Theoretical and finite element method investigation of hip resurfacing biomechanics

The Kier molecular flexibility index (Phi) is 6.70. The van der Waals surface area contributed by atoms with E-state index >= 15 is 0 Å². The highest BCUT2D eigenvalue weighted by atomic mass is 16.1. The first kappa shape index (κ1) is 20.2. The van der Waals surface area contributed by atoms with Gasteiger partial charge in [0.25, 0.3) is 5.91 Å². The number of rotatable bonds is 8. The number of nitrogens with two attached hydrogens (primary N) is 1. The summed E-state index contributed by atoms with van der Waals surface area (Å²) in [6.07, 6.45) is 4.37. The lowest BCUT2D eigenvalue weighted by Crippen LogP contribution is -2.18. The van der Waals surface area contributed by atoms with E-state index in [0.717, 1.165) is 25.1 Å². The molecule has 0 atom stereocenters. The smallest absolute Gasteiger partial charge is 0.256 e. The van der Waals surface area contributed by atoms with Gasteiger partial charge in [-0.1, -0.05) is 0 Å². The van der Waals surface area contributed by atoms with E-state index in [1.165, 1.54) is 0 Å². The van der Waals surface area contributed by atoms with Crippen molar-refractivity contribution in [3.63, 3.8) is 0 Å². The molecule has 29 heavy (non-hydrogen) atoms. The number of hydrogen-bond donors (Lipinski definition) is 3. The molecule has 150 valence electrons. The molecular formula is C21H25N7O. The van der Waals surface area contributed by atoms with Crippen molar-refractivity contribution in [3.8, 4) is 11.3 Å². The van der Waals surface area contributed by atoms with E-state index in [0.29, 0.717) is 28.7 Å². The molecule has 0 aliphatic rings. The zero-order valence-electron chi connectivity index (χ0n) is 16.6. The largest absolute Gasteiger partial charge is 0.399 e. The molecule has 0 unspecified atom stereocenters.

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NO FULL TEXT AVAILABLE. Access is restricted indefinitely. ----- Hip resurfacing is a popular alternative to total hip replacement for patients suffering from osteoarthritis. It is proposed as a bone conserving alternative for younger, heavier and more active patients for whom a total hip replacement is less suitable. Despite its increasing acceptance and use by orthopaedic surgeons there still remains controversy and disagreement over whether it should be used or not. One of the main concerns is the incidence of early, post-operative, hip fracture. There are several anatomical and surgical parameters that affect the incidence and likelihood of hip fracture. One of the most commonly cited surgical parameters leading to increased risk of post operative fracture is the valgus-varus (angular) orientation of the femoral implant. Although clinical observation and evidence exists to support surgical planning decisions and recommendations that aim to reduce the risk of fracture, there has been a lack of strong mathematical and biomechanical reasoning and explanation for them. The aim of the research presented in this thesis was to make a significant contribution to the understanding of the biomechanics of hip resurfacing through theoretical biomechanical analysis coupled with detailed finite element analysis. The main surgical and biomechanical parameters investigated were implant angular alignment and offset. A kinematic model of the anatomical hip that simulates possible changes in, and correlations between, various components of hip joint functional anatomy was developed. This model, importantly, incorporated changes in hip joint functional anatomy due to variations in neck shaft angle and served as the basis from which changes to hip joint biomechanics due to hip resurfacing could be assessed. Finite element models were developed to more accurately assess the stress and strain in the intact and resurfaced hip and also to evaluate the predictive value of theoretical biomechanical models. Comparison of finite element results with theoretical biomechanical calculations in this study has shown that using the cross-section at the implant rim and perpendicular to the stem axis is inadequate to determine the stress in the resurfaced femoral head due to the variability in geometry produced by changing the implant varus-valgus angle. Not only is it unable to accurately predict the magnitude of stress, but importantly, it is unable to predict the trend of stress variation due to changes in varus-valgus orientation. Relatively small changes in offset and varus-valgus angle can change the subcapital head/neck geometry appreciably. These geometry changes result in significant changes to the stress distribution such that they no longer resemble the stress distribution due to simple bending theory and axial loading. A major finding of the research is that the effect of the femoral implant offset on the state of stress and strain, and hence risk of fracture, in the resurfaced femoral head and neck is not insignificant or negligible as has been previously believed or assumed and it may, in fact, be more important than the implant valgus-varus orientation. The theoretical biomechanical calculations and finite element model results in this study have shown that the reduced stress and strain in the superolateral femoral neck, and the larger fracture load, in valgus oriented resurfaced femurs can be attributed more to a reduced femoral offset than the valgus angle itself. This research has made a significant contribution to the understanding of the biomechanics of hip resurfacing. It has provided an explanation for some of the inconsistencies seen in published results and has identified and corrected an implicit misinterpretation of stress analysis that has persisted for 30 years. Recommendations have been made that, if followed, will facilitate better understanding, interpretation and comparison of results between clinical, finite element and experimental studies of hip resurfacing. Perhaps most importantly, the improved understanding of hip resurfacing biomechanics will ultimately lead to a reduced incidence of hip fracture in patients undergoing this procedure.
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